Debunking the Science Behind Attention-Deficit/Hyperactivity Disorder as a "Brain Disorder"

By Galves, Albert; Walker, David | Ethical Human Psychology and Psychiatry, April 1, 2012 | Go to article overview

Debunking the Science Behind Attention-Deficit/Hyperactivity Disorder as a "Brain Disorder"


Galves, Albert, Walker, David, Ethical Human Psychology and Psychiatry


This article is a reaction to the following three statements that were included in a brochure published by Division 29 (Psychotherapy) of the American Psychological Association (APA) and Celltech Pharmaceuticals:

"ADD/ADHD is generally considered a neuro-chemical disorder."

"Most people with ADD/ADHD are born with the disorder, though it may not be recognized until adulthood."

"ADHD is not caused by poor parenting, a difficult family environment, poor teaching or inadequate nutrition."

The article reviews research that contradicts the statements and concludes that the statements are not adequately supported by scientific evidence.

Keywords: ADHD; brain disorder; family; school environment

This article is adapted from a letter to Dr. Alice Rubenstein that was written by the authors and cosigned by 10 other members of Division 29 (Psychotherapy) of the American Psychological Association (APA).

Dr. Rubenstein was the director of the Brochure Project, a joint effort of Division 29 and Celltech Pharmaceuticals to publish and distribute brochures on attention-deficit/ hyperactivity disorder (ADHD).

In a letter dated February 16, 2002, Dr. Galves expressed concern that the following three statements that appear in the brochures were not supported by adequate scientific evidence:

"ADD/ADHD is generally considered a neuro-chemical disorder."

"Most people with ADD/ADHD are born with the disorder, though it may not be recognized until adulthood."

"ADHD is not caused by poor parenting, a difficult family environment, poor teaching or inadequate nutrition."

Dr. Rubenstein's reply of March 17, 2002 included supporting references provided to her by Dr. Robert Resnick and Dr. Kallman Heller of Division 29.

This article is a review of those references as well as others regarding the three statements in question. This article has been cited by numerous authors in numerous countries but has never been published by Division 29.

"ADD/ADHD IS GENERALLY CONSIDERED A NEURO-CHEMICAL DISORDER"

Although ADD/ADHD may generally be considered, by popular opinion, to be a "neurochemical disorder," there is no scientific evidence to back this claim. The scientific record contains only equivocal and inconsistent evidence that the brain physiology of individuals diagnosed with ADD/ADHD is different from that of individuals not diagnosed with the disorder (Barkley, 1990; Goldstein & Goldstein, 1998; Ross & Ross, 1982). Even if there were more solid and conclusive evidence, it would not support the implication that ADD/ ADHD is caused by these biological dynamics.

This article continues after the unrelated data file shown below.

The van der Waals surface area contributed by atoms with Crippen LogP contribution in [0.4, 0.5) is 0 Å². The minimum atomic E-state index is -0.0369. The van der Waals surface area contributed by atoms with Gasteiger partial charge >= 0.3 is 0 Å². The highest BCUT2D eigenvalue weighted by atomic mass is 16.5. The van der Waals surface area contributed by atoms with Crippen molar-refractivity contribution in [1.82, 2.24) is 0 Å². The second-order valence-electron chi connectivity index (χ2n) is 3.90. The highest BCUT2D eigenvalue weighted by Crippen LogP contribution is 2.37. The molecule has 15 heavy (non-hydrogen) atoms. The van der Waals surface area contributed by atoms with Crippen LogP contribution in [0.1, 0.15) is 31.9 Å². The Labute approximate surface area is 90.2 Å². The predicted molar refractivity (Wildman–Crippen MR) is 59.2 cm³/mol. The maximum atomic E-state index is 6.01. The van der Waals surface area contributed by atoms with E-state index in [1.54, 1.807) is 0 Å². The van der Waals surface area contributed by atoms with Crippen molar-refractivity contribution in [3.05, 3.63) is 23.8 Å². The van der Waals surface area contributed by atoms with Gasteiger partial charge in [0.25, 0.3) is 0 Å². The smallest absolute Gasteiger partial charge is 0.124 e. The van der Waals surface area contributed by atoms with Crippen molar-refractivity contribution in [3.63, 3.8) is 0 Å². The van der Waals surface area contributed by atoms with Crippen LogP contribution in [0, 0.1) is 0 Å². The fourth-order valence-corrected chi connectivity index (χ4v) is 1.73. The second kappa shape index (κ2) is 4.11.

All that we can derive from a careful review of the literature is that there is evidence of a correlation between the biological dynamics and the ADHD category. Because this evidence is entirely correlational and the brain is a living, functioning organ constantly responding to its environment with complex neurochemical and other neurofunctional changes, it is just as likely (and perhaps more likely) that the biological dynamic is a result of an interplay of emotions, thoughts, intentions and behaviors experienced by the diagnosed individuals. The following research findings support such a perspective.

* Schwartz, Stoessel, Baxter, Martin, and Phelps (1996) of the University of California, Los Angeles (UCLA) found that a group of people suffering from obsessive-compulsive disorder had "abnormalities" in their brains. Half of the group received drug therapy; the other half received cognitive behavioral "talk therapy." All of the patients improved; and when Schwartz checked their brains, he found that their brains had changed in the same ways. Presumably, the cognitive behavioral therapy had the same impact on the physiology of the brain, as did the biological therapy.

* With more frequent diagnosis of ADHD among children in the United Kingdom, Visser and Jehan (2009) reviewed existing evidence for the "veracity" of the disorder as a "biomedical entity," particularly studies originating from the biopsychiatric perspective using neuroimaging and behavioral genetics as their methods. …

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